How do we decouple language relating to a ‘disabled’ body and embodied experience from being cognitively connected to these kinds of judgements about the person? To reclaim stooping, limping, tripping, and falling as being ‘normal’, a result of a physical condition rather than some form of reflection of an inferior character? Positive images of disability are hugely important, and yet often so lacking. Perhaps the increased interest and viewing of the Paralympics is leading a greater understanding of the able-ness of supposedly non-able bodies. But theatre, film, television, visual arts, and literature still abound with reinforcing images of physical ‘impairments’ leading to a character being pitied or despised.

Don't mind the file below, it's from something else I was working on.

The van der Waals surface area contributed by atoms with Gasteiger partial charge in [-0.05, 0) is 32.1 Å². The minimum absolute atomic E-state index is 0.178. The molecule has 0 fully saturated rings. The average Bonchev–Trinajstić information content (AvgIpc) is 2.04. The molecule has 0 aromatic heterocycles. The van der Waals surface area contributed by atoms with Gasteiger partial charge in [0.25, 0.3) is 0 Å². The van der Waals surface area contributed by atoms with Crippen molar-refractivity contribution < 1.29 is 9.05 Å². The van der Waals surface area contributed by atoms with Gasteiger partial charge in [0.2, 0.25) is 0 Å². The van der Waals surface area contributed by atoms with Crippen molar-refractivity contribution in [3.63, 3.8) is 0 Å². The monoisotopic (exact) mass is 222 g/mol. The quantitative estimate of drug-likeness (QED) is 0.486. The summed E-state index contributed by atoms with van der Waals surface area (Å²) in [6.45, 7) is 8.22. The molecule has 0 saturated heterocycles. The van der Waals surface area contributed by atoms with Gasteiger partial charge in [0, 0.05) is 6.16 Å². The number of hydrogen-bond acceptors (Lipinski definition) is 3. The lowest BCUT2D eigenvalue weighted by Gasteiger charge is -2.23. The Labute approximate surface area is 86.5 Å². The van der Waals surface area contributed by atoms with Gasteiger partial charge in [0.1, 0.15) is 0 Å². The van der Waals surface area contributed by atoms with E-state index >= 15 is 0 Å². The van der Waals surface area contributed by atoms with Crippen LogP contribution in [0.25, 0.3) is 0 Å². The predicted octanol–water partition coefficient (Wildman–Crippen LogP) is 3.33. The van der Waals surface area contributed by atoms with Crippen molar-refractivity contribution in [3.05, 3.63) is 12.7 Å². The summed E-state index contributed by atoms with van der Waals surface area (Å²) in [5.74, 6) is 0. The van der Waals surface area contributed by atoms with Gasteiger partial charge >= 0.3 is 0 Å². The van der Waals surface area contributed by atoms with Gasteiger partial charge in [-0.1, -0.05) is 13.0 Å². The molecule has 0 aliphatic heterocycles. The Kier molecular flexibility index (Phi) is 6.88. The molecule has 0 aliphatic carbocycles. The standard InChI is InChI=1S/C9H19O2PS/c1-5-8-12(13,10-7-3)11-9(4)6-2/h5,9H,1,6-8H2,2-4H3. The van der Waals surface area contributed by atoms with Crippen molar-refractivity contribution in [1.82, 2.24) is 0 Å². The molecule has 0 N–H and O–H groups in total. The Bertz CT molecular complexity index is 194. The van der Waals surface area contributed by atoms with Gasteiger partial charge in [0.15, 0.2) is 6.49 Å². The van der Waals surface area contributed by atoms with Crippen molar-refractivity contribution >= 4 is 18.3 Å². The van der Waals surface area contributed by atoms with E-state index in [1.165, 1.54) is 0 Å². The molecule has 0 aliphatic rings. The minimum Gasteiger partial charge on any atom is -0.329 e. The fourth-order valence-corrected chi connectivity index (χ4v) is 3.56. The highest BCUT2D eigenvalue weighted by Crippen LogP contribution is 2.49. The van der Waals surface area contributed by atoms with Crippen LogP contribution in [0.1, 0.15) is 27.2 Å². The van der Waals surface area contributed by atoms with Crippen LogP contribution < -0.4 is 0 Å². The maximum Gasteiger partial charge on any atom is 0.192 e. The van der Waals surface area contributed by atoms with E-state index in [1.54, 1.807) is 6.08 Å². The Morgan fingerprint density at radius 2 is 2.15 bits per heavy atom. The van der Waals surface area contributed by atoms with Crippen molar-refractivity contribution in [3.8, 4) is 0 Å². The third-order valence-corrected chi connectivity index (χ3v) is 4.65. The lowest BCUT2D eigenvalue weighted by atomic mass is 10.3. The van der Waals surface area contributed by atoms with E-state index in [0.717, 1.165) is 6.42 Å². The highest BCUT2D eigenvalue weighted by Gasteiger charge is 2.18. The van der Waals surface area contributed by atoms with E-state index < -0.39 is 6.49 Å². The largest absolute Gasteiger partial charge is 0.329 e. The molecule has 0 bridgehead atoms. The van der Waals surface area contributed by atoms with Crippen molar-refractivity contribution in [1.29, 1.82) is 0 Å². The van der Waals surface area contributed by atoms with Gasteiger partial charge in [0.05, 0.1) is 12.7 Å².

I want to be free of pain, to walk upright, without a limp, to not be looked at by people when they walk past, to not feel like the ‘other’ due to being born with a set of conditions that have led to the current state of my body. But how do I embrace all this without the operation being seen as ‘correcting’ the deformity? Of ‘achieving’ an upright stance and being more ‘normal’? I still don’t know how much the operations will really work to enable me to be pain-free and walk without a stick – I guess I’ll find out over the next number of months. But the experience I’ve had of feeling pain, limping, falling, being ‘disabled’ is now part of my life story, and has made me think about the language we use to describe these experiences, and how this connects to how we perceive and relate to people with ‘disabilities’, ‘impairments’, ‘abnormalities’.